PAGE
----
File picture: Alex Grimm

London - Euro zone periphery bonds and stocks rallied for a third day on Thursday, as investors cast aside their normal caution ahead of policy meetings at the European Central Bank and Bank of England.

Neither bank was expected to change interest rates, but markets were on alert for any signs of future moves in monetary stimulus or shifts in the economic outlook.

A jump in the euro zone sentiment index to a 29-month high for December set a positive mood for the ECB meeting and helped European stocks overcome an early wobble.

Spanish and Italian bourses had both jumped more than 1 percent by 13:00 SA time, while Portugal's main stock market added over 0.5 percent to take its gains so far this year past 8 percent.

Both the euro and sterling were also able to claw back some ground they have conceded in recent days to the dollar, which had been lifted by strong US data.

The pound looked the firmer of the two gainers at $1.6469.

The euro was up 0.3 percent at $1.3600, but with euro zone inflation bumping along at very low levels, HSBC FX strategist David Bloom expected the ECB to reiterate it remains on guard later - a move that could weaken the currency.

“I would say at least some dovish rhetoric from the ECB, but from the Bank of England we are not expecting much at all ... I think this mini dollar-rally, on the view the Fed is going to taper (the amount it pushes out as stimulus) and the ECB is going to loosen (eventually), is going to stay with the market.”

ECB chief Mario Draghi has been at pains to stress in recent months that the bank is prepared to ease its record low interest rates even further below 0.25 percent and test out other, more unconventional, policy options if necessary.

With euro zone inflation running at just 0.8 percent in December, deflation could become a risk if prices continue to slow.

In most respects though, the euro zone has got off to a good start this year. Germany's economy is gaining strength and bailed-out Ireland has seen a strong return to borrowing markets, which in turn has lifted Portugal and other 'periphery' members.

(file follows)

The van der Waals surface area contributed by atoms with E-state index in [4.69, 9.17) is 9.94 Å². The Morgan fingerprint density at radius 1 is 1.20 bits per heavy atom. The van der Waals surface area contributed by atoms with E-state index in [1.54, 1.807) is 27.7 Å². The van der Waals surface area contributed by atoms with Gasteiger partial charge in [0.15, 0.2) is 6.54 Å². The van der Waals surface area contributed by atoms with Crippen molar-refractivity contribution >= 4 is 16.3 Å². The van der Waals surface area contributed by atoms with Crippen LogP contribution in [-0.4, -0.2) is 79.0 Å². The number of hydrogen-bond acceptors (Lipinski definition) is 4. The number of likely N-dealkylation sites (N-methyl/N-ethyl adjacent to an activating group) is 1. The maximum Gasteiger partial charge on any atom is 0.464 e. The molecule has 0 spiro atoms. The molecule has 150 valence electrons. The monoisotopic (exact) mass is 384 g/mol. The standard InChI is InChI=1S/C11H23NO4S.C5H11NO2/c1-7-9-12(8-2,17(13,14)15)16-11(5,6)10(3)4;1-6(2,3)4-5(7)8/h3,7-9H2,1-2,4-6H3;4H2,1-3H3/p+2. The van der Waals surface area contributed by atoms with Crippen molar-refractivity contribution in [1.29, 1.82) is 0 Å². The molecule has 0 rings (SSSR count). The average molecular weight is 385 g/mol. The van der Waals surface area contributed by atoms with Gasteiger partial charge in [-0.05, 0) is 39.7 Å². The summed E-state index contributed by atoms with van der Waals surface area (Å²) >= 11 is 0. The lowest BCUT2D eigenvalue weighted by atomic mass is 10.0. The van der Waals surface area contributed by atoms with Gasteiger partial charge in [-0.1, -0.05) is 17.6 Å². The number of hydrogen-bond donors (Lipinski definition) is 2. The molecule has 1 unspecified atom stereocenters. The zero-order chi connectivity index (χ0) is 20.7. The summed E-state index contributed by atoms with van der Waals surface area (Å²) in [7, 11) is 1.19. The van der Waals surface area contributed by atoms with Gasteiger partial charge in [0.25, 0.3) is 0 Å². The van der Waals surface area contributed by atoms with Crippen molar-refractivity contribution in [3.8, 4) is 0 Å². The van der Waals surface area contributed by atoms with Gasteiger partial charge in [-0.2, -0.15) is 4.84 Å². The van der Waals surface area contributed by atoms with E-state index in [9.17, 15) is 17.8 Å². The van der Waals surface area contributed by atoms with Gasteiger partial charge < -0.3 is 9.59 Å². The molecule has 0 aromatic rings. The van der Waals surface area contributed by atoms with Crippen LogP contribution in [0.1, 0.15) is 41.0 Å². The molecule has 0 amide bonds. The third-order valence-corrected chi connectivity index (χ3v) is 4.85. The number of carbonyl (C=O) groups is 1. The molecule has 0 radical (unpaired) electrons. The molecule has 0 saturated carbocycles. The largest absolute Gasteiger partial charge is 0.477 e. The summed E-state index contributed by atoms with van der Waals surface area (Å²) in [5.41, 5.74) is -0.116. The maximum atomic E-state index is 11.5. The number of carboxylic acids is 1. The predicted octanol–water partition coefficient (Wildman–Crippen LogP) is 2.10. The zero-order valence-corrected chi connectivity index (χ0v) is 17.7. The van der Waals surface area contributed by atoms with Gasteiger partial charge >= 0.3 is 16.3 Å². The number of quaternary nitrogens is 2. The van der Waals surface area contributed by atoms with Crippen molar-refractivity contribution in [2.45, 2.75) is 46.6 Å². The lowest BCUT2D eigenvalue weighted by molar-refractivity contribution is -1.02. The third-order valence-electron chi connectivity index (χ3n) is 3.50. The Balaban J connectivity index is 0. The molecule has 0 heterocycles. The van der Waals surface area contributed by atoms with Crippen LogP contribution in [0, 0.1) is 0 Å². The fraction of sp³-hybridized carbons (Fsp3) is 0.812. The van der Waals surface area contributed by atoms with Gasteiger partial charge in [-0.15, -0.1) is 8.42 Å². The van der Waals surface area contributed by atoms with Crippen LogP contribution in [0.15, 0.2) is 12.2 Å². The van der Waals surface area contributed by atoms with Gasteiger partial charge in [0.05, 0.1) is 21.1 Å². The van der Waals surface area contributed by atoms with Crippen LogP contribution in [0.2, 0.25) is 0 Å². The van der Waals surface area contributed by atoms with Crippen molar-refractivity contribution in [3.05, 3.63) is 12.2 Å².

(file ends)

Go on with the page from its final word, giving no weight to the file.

Euro zone growth is set to lag that of Britain, however, and some traders suggested the Bank of England could release a rare post-meeting statement to acknowledge the UK economy's progress, though HSBC's Bloom doubted it would.



The BOE is due to make its policy announcement at 14:00 SA time, with the ECB due at 1245 followed by a news conference at 15:30 SA time.

In Asian trading, shares once again wavered after a lacklustre performance on Wall Street overnight, following Federal Reserve minutes and ahead of the US jobs report on Friday.

Seasonal bellwether or just hocus pocus, the first five trading days don't bode particularly well for 2014.

Since 1950, the direction of the S&P500 index of US blue chips in the first five trading days of the year has predicted the full-year direction more than 85 percent of the time.

At Wednesday's cut-off, it was just in the red.

Perhaps more relevant for more hard-headed investors will be the fourth-quarter earnings season in the United States, which kicks off on Thursday with earnings from mining giant Alcoa , as usual.

“This is the “show me” year in terms of earnings,” said Bill O'Neill, head of wealth management research at UBS.

“You have to see an improvement.”

A sharper-than-expected slowdown in China's annual consumer inflation in December caused some jitters in Asia but market reaction was limited.

MSCI's broadest index of Asia-Pacific shares outside Japan shed 0.4 percent after snapping a five-day losing streak on Wednesday.

Despite a weaker yen, which should help exporters, Japan's Nikkei benchmark lost 1.5 percent.



Among commodities, gold was a tad higher at $1,227.05 per ounce, steadying after touching a one-week low on Wednesday.

US crude futures advanced 0.3 percent to $92.62 a barrel, rebounding from a five-week low hit overnight after data showed a large build-up of stockpiles at the US benchmark delivery point.

Brent crude also gained 0.6 percent, to $107.80 per barrel, while copper prices, highly sensitive to the economic outlook for top consumer China, slipped 1.2 percent to $7,256.25 on its way to a two-week low.

“I'm a bear on copper prices - I think $7,000 is a more sustainable level,” said Helen Lau, a senior commodities analyst with UOB Kay Hian in Hong Kong.

“The dollar will continue to strengthen because of US tapering (stimulus withdrawal), and China's economic growth is slowing down.” - Reuters